I prefer roasting beets but they can also be cooked. Heat oven to about 200C (400F) Wash the beets. No need to peel. Fold a large piece of aluminum foil double. Place the beets on top and rub with oil, salt and pepper. Wrap the foil loosely around the beets make sure the foil is closed well. Roast the beets for 40-60 min or until a knife pierces the beets easily. The beets keep in the fridge for up to a week.


Serve with

More Halloween party treats

Not your traditional meatballs - fabulously unique lentilballs with mushroom

Not your traditional meatballs – fabulously unique lentilballs with mushroom


I so love the first few days of the New Year: I get to cocoon at home and just laze around. The goal is to enjoy being as unproductive as possible. The only exception I make is for cooking – that is allowed as there are few things that are more relaxing than cradling a plateful of comfort food.

With my first dish this year I wanted to continue the tradition of starting the year with a lentil dish to symbolize abundance of happiness and prosperity. At the same time I needed a “veg of the week”. Granted, I am stretching the term vegetable by including mushrooms, but one bite of these lentilballs and you are sure to forgive me.

I did doubt trying this recipe: It seemed like way too much effort for some simple veggieballs – you have to use a pot, a food processor, a fry pan and then the oven. But oh, it is worth it! The lentils give these little morsels a lovely light texture and the mushrooms add to the deep full flavour. These lentilballs are too good to be called vegetarian “meatballs”- they really are a dish of their own right.

First, I had them in tomato sauce on zucchini ‘spaghetti’ with plenty of parmesan for a lovely healthy dinner. I think they would also be great with some (zucchini) pasta, pesto, fresh arugula and some parmesan shavings.
For my second dinner I had them in a tortilla wrap with some fresh veg and a yoghurt sauce. These lentilballs make a great alternative to the standard falafel and would also work great with a tabouleh and quick raita.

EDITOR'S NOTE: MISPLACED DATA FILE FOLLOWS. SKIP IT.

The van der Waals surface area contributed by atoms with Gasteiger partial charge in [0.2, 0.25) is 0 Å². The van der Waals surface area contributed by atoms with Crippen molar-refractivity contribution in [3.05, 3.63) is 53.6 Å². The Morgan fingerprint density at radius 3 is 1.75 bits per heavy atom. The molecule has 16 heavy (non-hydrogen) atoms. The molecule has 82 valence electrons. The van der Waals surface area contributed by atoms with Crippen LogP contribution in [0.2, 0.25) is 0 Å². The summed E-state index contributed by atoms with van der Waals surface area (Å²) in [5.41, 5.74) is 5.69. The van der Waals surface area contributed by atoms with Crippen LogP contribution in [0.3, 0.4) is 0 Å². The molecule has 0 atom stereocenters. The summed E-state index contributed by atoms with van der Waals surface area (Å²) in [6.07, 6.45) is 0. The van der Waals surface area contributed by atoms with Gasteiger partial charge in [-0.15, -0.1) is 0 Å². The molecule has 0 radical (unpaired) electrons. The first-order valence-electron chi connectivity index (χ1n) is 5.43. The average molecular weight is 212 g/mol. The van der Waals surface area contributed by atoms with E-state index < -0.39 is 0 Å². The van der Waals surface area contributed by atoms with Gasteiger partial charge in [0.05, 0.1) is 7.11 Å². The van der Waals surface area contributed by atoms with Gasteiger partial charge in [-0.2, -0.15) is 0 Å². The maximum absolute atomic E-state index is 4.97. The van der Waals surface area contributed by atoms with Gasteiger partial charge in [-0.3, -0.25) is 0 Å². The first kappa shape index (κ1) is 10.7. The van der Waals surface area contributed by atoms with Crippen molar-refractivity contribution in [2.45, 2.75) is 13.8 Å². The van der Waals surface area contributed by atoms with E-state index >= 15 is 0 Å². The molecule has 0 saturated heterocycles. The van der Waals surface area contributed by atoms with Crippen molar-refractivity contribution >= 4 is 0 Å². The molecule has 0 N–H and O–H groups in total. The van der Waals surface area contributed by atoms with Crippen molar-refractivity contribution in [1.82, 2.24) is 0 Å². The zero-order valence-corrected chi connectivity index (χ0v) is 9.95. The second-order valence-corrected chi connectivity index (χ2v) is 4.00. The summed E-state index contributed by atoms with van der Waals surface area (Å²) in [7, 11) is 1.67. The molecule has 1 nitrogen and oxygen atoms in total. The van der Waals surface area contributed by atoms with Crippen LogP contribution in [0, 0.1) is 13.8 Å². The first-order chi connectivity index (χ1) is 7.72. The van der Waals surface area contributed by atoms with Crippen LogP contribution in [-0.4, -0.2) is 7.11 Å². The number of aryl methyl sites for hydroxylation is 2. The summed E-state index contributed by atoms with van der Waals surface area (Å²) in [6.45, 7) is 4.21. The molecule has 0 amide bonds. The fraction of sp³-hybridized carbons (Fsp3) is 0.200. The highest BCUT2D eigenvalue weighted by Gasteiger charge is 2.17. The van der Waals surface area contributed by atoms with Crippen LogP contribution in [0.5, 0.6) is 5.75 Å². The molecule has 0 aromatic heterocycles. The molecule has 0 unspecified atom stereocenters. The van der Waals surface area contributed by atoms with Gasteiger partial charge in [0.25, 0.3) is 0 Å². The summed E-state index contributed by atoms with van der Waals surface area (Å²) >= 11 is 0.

307 IMG_5539

There was an additional reason for choosing this dish: my fingers were itching to try out my newest kitchen gadget. The Spirelli spiral cutter, that I got for Christmas. What a fabulous little tool! Instead of producing those scraggily bits that you get with a julienne cutter, this gadget cuts the most perfect and incredibly long zucchini ‘spaghetti’.
My kitchen is tiny there is a very strict door policy: no egg slicer, garlic peeler or  corn stripper hidden at the back of my cupboards. But, if like me, you regularly enjoy zucchini ‘spaghetti’,  this is a great little utensil. A big thank you to my parents for a great gift.

307 IMG_5547307 IMG_5573

Ingredients
(from the blog ‘Cookie and Kate’)
About 20-25 meatballs

200g (1 cup) dried brown lentils
500ml (2 cups) vegetable stock
1 bay leaf
225g (8 oz) mushrooms
45g (1/2 cup) oats
20g (1/2 cup) flat-leaf parsley
1 tsp dried oregano
½ tsp dried thyme
½ tsp red pepper flakes
salt, pepper
2 tbsp oil
1 medium to large onion
3-4 garlic cloves
60ml (1/4 cup) red wine (or red wine vinegar, but then a little less)
1 tbsp soy sauce
2 eggs
salt, pepper


Recipe